German Blackjack Player Fined €65K For Playing on a UK Site
A German blackjack player is more than €65,000 out of pocket after being fined by a Munich court for playing the game of chance on a Gibraltar-based site that holds a United Kingdom license.
The unfortunate player received the judgement on September 26, 2014, but the case itself has only come to light recently, where he was ordered to pay 70 fines of €30 each and had €63,490 confiscated from him after a judge deemed the playing of blackjack on the site in question was illegal in Germany.
The case against the blackjack player was brought after police found a shoe box was found at the defendants home that contained €73,490 in cash, of which €10,000 belonged to his mother. He admitted that this money derived from playing blackjack online and that he did not know that playing on such an online gambling site was an offence in Germany.
According the judgement (which you can read here although it is in German), playing blackjack online on a website not licensed in German constitutes participation of a public game of chance and it therefore illegal. The defendant claimed that he believed internet gambling was allowed and that seeing German former tennis champion Boris Becker and Bayern Munich football club advertising such services helped give credit to his beliefs. However, the Munich court ruled that because the man had accepted the site's terms and conditions, which displayed that playing on the site from certain countries could be punished as illegal gambling, and therefore willing gambled illegally.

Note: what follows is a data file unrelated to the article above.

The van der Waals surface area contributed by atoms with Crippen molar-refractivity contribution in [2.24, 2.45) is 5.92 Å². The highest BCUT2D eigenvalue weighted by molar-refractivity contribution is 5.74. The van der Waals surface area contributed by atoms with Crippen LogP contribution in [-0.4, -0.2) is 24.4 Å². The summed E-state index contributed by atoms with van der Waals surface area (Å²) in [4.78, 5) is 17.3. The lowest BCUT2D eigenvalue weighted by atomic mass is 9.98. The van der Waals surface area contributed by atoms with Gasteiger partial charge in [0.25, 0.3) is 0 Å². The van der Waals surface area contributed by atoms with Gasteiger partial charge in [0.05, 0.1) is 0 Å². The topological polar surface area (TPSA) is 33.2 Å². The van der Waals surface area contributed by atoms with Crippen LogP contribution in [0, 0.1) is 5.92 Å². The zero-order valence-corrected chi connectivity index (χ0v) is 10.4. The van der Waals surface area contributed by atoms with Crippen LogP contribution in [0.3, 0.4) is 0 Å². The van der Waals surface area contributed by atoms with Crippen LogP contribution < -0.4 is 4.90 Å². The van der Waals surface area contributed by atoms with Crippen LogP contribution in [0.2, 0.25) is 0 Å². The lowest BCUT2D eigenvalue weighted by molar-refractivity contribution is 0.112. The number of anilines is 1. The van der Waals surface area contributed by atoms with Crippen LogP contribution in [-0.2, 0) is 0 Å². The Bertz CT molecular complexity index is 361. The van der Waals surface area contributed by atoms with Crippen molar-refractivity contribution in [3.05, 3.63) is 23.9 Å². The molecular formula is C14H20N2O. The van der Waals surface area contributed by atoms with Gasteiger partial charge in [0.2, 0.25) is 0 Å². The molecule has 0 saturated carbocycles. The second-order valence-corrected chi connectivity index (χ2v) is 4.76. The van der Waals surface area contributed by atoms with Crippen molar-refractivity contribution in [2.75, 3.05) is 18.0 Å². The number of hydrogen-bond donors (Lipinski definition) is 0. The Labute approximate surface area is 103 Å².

Lawyer Igor Barabash of Pinsent Masons said on the site Out-Law.com:
“Unfortunately, the court did not fully evaluate whether the unlawful gambling rules under the German Criminal Code comply with EU law. There is a clear anomaly between for example, rules that allow a German person to visit a casino outside of Germany and those that prohibit the same casino games being played online within Germany.”
The blackjack player has since lodged an appeal with the court and Barabesh is watching on with baited breath.
“What we see from this case is that German authorities do prosecute such violations. Therefore, it might cause a lot of German online players to assess whether it is worth playing games of chance on the internet if there is a chance they could be prosecuted.”